• weka 4.2

      Yeah, I’m kind of curious about this ‘we can avoid catastrophe line’. On the one hand, I agree it’s a lie. On the other hand, maybe the general population is in the right place to start making changes if they are presented with something they can cope with at this time. Whereas if they were told we’re all going to die in a screaming mess unless we give up our laptops and flat screen teevees and live in a mud hut, they’d just change the channel.

      • Bill 4.2.1

        I’m going to reasonably go with ‘catastrophic’ meaning 6 degrees and runaway change/tipping points. And I’m also going to cynically suggest that it’s being assumed the common understanding of catastrophic in regards to AGW will leave people thinking about 2 degrees.

        As for the general population making changes, I’d point to the fact that (roughly) 80% of energy related emissions are down to the behaviours and actions of (roughly) 20% of the population. (And between 40 and 60% of energy related emissions down to the activities of between 1 and 3% of people) There are millions…in fact billions… of people who aren’t really contributing to AGW in terms of energy use.

        Last thing policy makers and politicians want is people to be tuned into that particular channel (to steal your metaphor). That could lead to class war on steroids.

        And just on that 20/80 point; it’s energy use that is the big one. Yes, there are changes needed in land use and agriculture, but energy is the main human contributory factor when looking to the cumulative CO2 total in the atmosphere and oceans, and it’s the one we can most definitely do something about, and it’s also the one that, were something to be done, poses the most immediate and obvious threat to social elites and their privileges. Their productive economy (and therefor all their privilege and status) relies on the burning of fossil fuels.

  5. captain hook 5

    pinheads like nakki man dont really understand that in twenty years the whole petrol era will be over and all those hardly davisons and plastic replica hot rods will just be pieces of junk. like their owners.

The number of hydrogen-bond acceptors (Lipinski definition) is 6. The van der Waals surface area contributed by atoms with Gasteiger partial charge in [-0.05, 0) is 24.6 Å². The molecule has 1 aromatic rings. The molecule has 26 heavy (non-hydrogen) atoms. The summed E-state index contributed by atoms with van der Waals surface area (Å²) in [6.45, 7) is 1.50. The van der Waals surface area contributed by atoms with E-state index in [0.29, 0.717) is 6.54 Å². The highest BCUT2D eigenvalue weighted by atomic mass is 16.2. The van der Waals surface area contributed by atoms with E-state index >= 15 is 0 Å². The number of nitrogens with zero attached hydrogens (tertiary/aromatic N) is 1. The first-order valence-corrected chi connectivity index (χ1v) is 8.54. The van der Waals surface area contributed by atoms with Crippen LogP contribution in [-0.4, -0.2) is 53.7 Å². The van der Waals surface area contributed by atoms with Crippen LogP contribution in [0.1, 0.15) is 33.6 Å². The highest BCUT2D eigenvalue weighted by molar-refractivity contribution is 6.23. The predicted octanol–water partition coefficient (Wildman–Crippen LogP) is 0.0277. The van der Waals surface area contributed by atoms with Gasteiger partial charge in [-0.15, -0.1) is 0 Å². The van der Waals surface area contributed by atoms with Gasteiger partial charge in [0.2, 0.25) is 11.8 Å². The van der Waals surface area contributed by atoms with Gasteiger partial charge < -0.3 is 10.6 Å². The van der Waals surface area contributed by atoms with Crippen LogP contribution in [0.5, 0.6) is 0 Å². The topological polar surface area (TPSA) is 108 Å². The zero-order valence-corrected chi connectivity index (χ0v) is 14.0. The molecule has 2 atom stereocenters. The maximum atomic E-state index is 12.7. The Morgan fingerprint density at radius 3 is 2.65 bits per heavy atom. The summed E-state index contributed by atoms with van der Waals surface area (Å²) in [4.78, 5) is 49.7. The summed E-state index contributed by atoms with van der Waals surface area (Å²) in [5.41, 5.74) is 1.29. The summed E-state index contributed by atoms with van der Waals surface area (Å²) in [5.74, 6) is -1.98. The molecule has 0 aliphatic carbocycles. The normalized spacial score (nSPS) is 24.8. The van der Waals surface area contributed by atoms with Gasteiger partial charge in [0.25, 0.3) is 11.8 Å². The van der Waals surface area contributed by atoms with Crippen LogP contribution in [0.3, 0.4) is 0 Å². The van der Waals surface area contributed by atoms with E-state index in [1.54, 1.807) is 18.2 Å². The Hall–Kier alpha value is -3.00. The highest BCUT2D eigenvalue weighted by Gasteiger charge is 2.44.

• srylands 5.1

      You are totally wrong. The marginal cost of reducing emissions in NZ is high. We already have high renewables.

      • Draco T Bastard 5.1.1

        Working to the margins gets you dead.

      • srylands 5.1.2

        This modelling is a good indicator of the huge price signals required to achieve meaningful emissions reductions in NZ. It is probably the highest in the world. The cost to the poor would be catastrophic.

        So look at these cost curves and explain how we can reduce emissions in NZ at a small cost? If we could, the last Labour Government would have done so.


        • Bill

          You any idea how fucking ridiculous it is to throw up financial costs as an excuse for inadequate action? How’s that go srylands? “We simply couldn’t afford to not do the shit that led to us being absolutely fucked and in a position where all the money in the world was worth precisely zero.”!?

          • srylands

            Stop being an idiot. Thats why we have international emissions trading. It makes no sense to reduce the most expensive emissions first.

            I don’t get how the Greens whinge about power prices and want to destroy markets to save folks $200 per year. Then they say “don’t worry about costs” when it comes to mitigation. That approach will fuck the poor.

            Climate change is an urgent priority. It requires rational policy responses using price based mechanisms that a broad coalition of countries buy into.

            I suggest you read some of the excellent reports published on price based mitigation and then come back when you are better informed. You are simply crying slogans. That’s why you get called the Green Taliban.